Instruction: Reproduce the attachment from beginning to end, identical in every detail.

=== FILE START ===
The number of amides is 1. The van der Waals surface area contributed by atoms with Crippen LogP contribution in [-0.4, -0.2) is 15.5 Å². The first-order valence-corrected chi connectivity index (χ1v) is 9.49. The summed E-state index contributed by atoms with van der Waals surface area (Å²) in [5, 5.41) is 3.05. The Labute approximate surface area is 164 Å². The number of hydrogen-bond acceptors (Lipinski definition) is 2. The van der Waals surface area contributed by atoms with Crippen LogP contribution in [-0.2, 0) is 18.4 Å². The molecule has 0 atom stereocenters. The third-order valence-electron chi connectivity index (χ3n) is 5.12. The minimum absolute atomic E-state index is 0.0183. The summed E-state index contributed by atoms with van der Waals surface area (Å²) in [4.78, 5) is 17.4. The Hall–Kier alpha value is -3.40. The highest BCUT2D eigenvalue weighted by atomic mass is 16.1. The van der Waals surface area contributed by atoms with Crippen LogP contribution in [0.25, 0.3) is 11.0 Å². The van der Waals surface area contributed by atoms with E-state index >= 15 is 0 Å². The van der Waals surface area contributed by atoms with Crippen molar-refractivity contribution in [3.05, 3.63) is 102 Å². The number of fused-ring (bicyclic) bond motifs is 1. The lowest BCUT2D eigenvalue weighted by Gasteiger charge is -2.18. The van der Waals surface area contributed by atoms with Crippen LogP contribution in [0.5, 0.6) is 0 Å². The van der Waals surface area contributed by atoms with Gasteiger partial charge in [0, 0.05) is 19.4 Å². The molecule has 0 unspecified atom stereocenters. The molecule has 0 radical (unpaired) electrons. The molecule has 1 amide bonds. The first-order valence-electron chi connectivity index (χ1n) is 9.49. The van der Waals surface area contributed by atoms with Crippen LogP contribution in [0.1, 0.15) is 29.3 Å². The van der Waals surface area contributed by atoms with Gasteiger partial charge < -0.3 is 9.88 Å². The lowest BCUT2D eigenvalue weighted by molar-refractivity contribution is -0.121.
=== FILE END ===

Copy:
The number of amides is 1. The van der Waals surface area contributed by atoms with Crippen LogP contribution in [-0.4, -0.2) is 15.5 Å². The first-order valence-corrected chi connectivity index (χ1v) is 9.49. The summed E-state index contributed by atoms with van der Waals surface area (Å²) in [5, 5.41) is 3.05. The Labute approximate surface area is 164 Å². The number of hydrogen-bond acceptors (Lipinski definition) is 2. The van der Waals surface area contributed by atoms with Crippen LogP contribution in [-0.2, 0) is 18.4 Å². The molecule has 0 atom stereocenters. The third-order valence-electron chi connectivity index (χ3n) is 5.12. The minimum absolute atomic E-state index is 0.0183. The summed E-state index contributed by atoms with van der Waals surface area (Å²) in [4.78, 5) is 17.4. The Hall–Kier alpha value is -3.40. The highest BCUT2D eigenvalue weighted by atomic mass is 16.1. The van der Waals surface area contributed by atoms with Crippen LogP contribution in [0.25, 0.3) is 11.0 Å². The van der Waals surface area contributed by atoms with E-state index >= 15 is 0 Å². The van der Waals surface area contributed by atoms with Crippen molar-refractivity contribution in [3.05, 3.63) is 102 Å². The number of fused-ring (bicyclic) bond motifs is 1. The lowest BCUT2D eigenvalue weighted by Gasteiger charge is -2.18. The van der Waals surface area contributed by atoms with Crippen LogP contribution in [0.5, 0.6) is 0 Å². The van der Waals surface area contributed by atoms with Gasteiger partial charge in [0, 0.05) is 19.4 Å². The molecule has 0 unspecified atom stereocenters. The molecule has 0 radical (unpaired) electrons. The molecule has 1 amide bonds. The first-order valence-electron chi connectivity index (χ1n) is 9.49. The van der Waals surface area contributed by atoms with Crippen LogP contribution in [0.1, 0.15) is 29.3 Å². The van der Waals surface area contributed by atoms with Gasteiger partial charge < -0.3 is 9.88 Å². The lowest BCUT2D eigenvalue weighted by molar-refractivity contribution is -0.121.